The 5 Kingdoms of Nature According to Whittaker

The 5 kingdoms of nature according to Whittaker are the kingdom animal (animal), plant (floors), mushrooms (fungi), Protista (protozoa) and Monera (prokaryotic organisms). This classification system for living things was created by ecologist Robert Whittaker in 1969.

In biology and taxonomy, a kingdom is a classification category of living things in which they are grouped according to the evolutionary relationship between their species. Whittaker based his classification on three levels of organization: prokaryotes (kingdom Monera), unicellular eukaryotes (kingdom Protista), and multicellular eukaryotes (the remaining three kingdoms).

Since 2015 there is a new classification of the 7 kingdoms of nature which proposes the kingdoms animal, plant, mushrooms, chromistprotozoa, bacteria and Archaea. This classification was presented by a group of scientists led by American biologist Michael Ruggiero.

We present below the characteristics of each of the kingdoms of the Whittaker classification.

Kingdom animal (animals)

wild rabbit

Rabbits are vertebrate organisms that belong to the kingdom Animals.

Mammals (including humans), fish, birds, reptiles, amphibians, molluscs, insects and worms fall into this category.

This group is characterized by the fact that they are multicellular organisms, formed from eukaryotic cells, that is, with a definite nucleus. Cells do not have a cell wall, like in plants and fungi. They also lack chloroplasts, so they cannot perform photosynthesis.

In this area, there are two categories:

invertebrate animalsThey don’t have a backbone. For example, earthworm, octopus, spider.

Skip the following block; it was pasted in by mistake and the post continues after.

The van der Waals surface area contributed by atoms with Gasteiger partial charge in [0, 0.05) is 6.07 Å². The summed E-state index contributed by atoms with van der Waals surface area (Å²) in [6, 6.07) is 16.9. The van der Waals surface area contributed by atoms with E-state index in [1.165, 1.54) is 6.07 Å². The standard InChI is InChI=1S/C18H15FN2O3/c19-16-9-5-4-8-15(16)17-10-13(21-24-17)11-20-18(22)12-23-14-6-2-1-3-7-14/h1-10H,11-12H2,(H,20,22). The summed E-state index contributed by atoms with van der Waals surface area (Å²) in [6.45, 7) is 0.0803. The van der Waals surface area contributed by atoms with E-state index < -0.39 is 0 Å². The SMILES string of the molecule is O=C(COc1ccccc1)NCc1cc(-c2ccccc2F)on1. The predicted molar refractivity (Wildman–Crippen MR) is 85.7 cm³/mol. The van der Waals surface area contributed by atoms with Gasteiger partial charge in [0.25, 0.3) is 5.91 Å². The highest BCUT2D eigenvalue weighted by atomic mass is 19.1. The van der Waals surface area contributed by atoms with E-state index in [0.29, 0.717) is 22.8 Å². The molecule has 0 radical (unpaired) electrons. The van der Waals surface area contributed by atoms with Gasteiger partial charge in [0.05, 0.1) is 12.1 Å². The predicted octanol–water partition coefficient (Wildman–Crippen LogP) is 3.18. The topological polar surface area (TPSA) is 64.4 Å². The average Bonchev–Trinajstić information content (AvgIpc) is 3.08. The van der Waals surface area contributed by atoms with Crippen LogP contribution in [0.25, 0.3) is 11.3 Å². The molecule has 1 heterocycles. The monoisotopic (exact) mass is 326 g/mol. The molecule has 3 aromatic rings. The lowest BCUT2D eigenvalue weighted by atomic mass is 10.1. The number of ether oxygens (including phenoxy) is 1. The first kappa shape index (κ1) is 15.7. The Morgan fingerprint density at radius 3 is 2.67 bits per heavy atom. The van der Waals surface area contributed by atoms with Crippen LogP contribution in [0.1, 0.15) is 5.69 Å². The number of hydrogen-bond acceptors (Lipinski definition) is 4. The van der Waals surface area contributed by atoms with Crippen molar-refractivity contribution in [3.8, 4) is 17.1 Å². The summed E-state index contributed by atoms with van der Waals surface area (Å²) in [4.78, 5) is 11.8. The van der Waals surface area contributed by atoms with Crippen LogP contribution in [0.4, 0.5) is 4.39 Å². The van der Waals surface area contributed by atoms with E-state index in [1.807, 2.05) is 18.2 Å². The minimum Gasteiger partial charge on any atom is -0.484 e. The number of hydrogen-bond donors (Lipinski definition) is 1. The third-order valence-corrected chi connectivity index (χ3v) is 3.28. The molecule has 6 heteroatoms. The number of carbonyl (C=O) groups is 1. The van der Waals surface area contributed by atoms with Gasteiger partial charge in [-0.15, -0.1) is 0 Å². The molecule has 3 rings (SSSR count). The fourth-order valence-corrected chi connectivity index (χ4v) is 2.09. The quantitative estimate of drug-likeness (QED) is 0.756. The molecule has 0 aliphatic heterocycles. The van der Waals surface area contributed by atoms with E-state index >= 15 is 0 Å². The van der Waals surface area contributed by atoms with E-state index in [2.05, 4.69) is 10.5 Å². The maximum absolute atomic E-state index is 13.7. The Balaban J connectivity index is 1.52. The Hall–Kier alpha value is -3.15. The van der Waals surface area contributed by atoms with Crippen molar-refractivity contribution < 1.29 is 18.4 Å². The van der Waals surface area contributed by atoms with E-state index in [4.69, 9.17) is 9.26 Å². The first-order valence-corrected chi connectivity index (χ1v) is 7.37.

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Vertebrate animalsThey have a backbone. For example, the dog, the bat, the sea turtle, the rabbit, the human being.

See also Kingdom Animalia

Kingdom plant (floors)


The sequoia is a living being that belongs to the kingdom plant and can live up to 1800 years.

All plant species belong to this kingdom. These are characterized by the fact that they are multicellular organisms, the cells of which have a defined nucleus (eukaryotes). Cells have a cell wall composed mainly of cellulose. In addition, they have chloroplasts, with which they carry out photosynthesis, a process that captures light to produce organic compounds.

Currently, many species considered part of the kingdom plant are located in the kingdom chromist of the classification of the 7 kingdoms.

Some examples of plants are redwood, monstera, pine, orchid.

See also Kingdom Plantae

Kingdom mushrooms (mushrooms)

fly agaric mushrooms

The false capes (Alittle hand muscaria) belong to the kingdom Fungi and are a type of poisonous mushroom.

For a long time, mushrooms were considered plants. Whittaker granted them the category of Kingdom, because they possess distinctive characteristics. One of them is that fungi are not capable of photosynthesis because they lack chloroplasts. For this reason, fungi are heterotrophs, as they depend on other beings for their nutrients.